Spheroid Formation

Spheroids were formed using a modification of the hanging droplet method [19]. Briefly, 4 × 103 cells were resuspended in 15 µl of OSE media supplemented either with 5% FBS, with 5% of the indicated ascites, or without serum, and then placed on the cover of a 150-mm tissue culture plate. The cover was placed over a plate that contained 15 ml of OSE to prevent dehydration of the hanging droplet. Spheroid formation was monitored after 4 days and representative spheroids were photographed.

RNA Extraction

Total RNA was extracted with a reagent (TRIzol; Gibco/BRL, Life Technologies, Inc., Grand Island, NY) as recommended by the manufacturer. RNA was extracted from tumor cells grown to 80% confluence in 100-mm Petri dishes. RNA quality was assessed using a 2100 Bioanalyzer with the RNA 6000 Nano LabChip kit (Agilent Technologies, Mississauga, ON, Canada) according to the manufacturer's protocol.

Microarray Analysis

Hybridization assays and data collection were performed at the McGill University and Genome Quebec Innovation Centre (Montreal, Canada). Briefly, 20 µg of total RNA from each sample was reverse-transcribed using an oligo-dT primer containing a T7 RNA polymerase binding site. In vitro transcription was performed on this cDNA and the resulting cRNA was biotinylated through incorporation of biotinylated dUTP and dCTP. Samples were fragmented in 40 mM Tris-acetate, 100 mM potassium acetate, and 30 mM MgCl2 (pH 8.1) at 95°C to reduce secondary structure. A total of 15 µg of cRNA was hybridized to an Affymetrix HG-U133A GeneChip array (Santa Clara, CA), washed, stained, and scanned with a Hewlett Packard Gene Array scanner (Palo Alto, CA) and .CEL files were normalized based on a quantile method.

Gene expression profiles were analyzed using R (www.r-project.org), a statistical programming language, and Bioconductor [20], an open source software library for the analyses of genomic data based on R. Background subtraction, normalization (quantile normalization), and expression value calculations were performed using the justGCrma function available as part of Bioconductor's gcrma package. Bioconductor's genefilter package was used to filter out genes with insufficient variation in expression across all samples tested. Expression values retained after this filtering process presented intensities greater than 100 U in at least two samples and a log base 2 scale of at least 0.2 for the interquartile range across all tested samples. Differentially expressed genes were identified using the limma package, which estimates the fold-change between predefined groups by fitting a linear model and using an empirical Bayes method to moderate standard errors of the estimated log-fold changes for expression values from each probe set.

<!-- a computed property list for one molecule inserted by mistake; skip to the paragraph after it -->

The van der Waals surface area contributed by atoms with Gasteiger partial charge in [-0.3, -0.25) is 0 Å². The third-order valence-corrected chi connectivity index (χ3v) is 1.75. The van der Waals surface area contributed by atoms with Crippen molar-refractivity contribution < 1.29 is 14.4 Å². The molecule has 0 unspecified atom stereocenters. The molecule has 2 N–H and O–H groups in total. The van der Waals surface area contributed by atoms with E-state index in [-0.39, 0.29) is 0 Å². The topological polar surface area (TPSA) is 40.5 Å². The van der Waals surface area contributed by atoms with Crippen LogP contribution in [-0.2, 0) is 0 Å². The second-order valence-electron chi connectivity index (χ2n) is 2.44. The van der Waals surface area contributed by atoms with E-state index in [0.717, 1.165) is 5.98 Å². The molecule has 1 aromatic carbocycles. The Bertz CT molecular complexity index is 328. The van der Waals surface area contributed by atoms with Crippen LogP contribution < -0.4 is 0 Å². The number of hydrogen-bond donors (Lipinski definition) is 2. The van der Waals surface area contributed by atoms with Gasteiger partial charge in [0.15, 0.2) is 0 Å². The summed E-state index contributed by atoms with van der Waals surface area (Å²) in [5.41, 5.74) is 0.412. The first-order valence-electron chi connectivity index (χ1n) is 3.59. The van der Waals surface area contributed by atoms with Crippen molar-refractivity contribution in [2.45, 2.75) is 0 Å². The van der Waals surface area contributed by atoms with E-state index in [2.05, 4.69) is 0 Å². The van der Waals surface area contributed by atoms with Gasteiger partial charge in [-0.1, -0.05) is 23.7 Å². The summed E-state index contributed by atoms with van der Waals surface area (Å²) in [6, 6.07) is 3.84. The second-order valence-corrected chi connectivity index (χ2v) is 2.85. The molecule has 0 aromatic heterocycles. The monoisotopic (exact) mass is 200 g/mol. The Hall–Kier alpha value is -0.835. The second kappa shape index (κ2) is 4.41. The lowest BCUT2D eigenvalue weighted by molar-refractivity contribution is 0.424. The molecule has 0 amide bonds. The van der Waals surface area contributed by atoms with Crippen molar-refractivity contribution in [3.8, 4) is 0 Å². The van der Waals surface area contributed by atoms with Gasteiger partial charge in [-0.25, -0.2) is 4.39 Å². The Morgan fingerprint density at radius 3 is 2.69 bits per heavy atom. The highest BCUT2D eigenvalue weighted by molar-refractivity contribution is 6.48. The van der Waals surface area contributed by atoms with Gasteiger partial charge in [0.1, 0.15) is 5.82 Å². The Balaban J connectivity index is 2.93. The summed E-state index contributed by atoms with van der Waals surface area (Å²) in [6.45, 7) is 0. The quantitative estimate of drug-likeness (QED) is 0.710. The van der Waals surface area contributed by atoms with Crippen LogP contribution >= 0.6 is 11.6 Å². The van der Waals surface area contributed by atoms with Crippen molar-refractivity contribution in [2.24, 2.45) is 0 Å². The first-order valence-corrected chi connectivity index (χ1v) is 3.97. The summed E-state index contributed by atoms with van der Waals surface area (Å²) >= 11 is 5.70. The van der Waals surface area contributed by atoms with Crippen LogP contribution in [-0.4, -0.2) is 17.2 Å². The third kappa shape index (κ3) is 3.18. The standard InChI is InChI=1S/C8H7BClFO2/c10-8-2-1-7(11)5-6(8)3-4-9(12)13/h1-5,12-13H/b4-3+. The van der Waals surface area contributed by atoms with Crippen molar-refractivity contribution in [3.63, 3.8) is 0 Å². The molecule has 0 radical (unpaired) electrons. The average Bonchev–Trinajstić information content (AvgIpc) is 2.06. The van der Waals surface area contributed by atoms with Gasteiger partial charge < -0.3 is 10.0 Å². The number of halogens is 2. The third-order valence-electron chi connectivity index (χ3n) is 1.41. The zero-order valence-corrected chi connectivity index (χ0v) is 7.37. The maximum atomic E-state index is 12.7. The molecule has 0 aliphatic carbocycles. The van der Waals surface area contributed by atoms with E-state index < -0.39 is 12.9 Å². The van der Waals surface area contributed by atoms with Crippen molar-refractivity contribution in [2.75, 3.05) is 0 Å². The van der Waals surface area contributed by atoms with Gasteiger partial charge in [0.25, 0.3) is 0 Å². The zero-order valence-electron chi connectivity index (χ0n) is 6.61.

Quantitative PCR

cDNA synthesis was prepared using the SuperScript First-Strand Synthesis System for reverse transcription-polymerase chain reaction (Invitrogen Life Technologies, Carlsbad, CA) according to the manufacturer's instruction. Reverse transcription-polymerase chain reaction was performed on 2 µg of total RNA using 2.5 µl of the random hexamer solution. Samples were diluted 1:10 in water prior to Q-PCR. Positive and negative controls were included in all experiments.

Q-PCR was performed using the Rotor-gene 3000 (Corbett Research, Montreal Biotech Inc., Montreal, QC, Canada). Quantitect SYBR Green PCR (QIAGEN Inc., Mississauga, ON, Canada) was used for labeling in a final volume of 25 µl containing 5 µl of sample cDNA and 10 pg of the different primers and reactions performed as described by the manufacturer. Experiments were repeated at least twice. Serial dilutions (1:5) were performed to generate a standard curve for each gene tested to define the efficiency of the Q-PCR reaction and a melt curve was done to confirm the specificity of the reaction. We used the Pfaffl analysis method to measure the relative quantity of gene expression [21]. The algorithm is defined by R = (Etarget)ΔCp target(control - sample)/(Eref)ΔCp ref(control - sample), where R is the relative expression ratio, E is the efficiency of the PCR reaction, and ΔCp is the difference of the Ct (crossing point of the sample at a given threshold). The reference gene, ActinB, was selected based on its stable expression in all samples by microarray analysis. Moreover, Q-PCR confirmed its appropriateness because no significant statistical differences were noted among the samples. The first sample (with 5% FBS) served as the reference sample in each experiment. The mean value of the Ct from replicates was used to calculate R. Marker expression was evaluated in the OV-90 cell line either with no serum, with 5% FBS, or with 5% of the indicated ascites, under the same conditions used to evaluate the invasion potential of the OV-90 cell line. For each marker, a Pearson correlation was calculated between the scored invasion result (1 < 100% and 2 ≥ 100% of invasion) and the scored genes expression (1 < median and 2 ≥ median).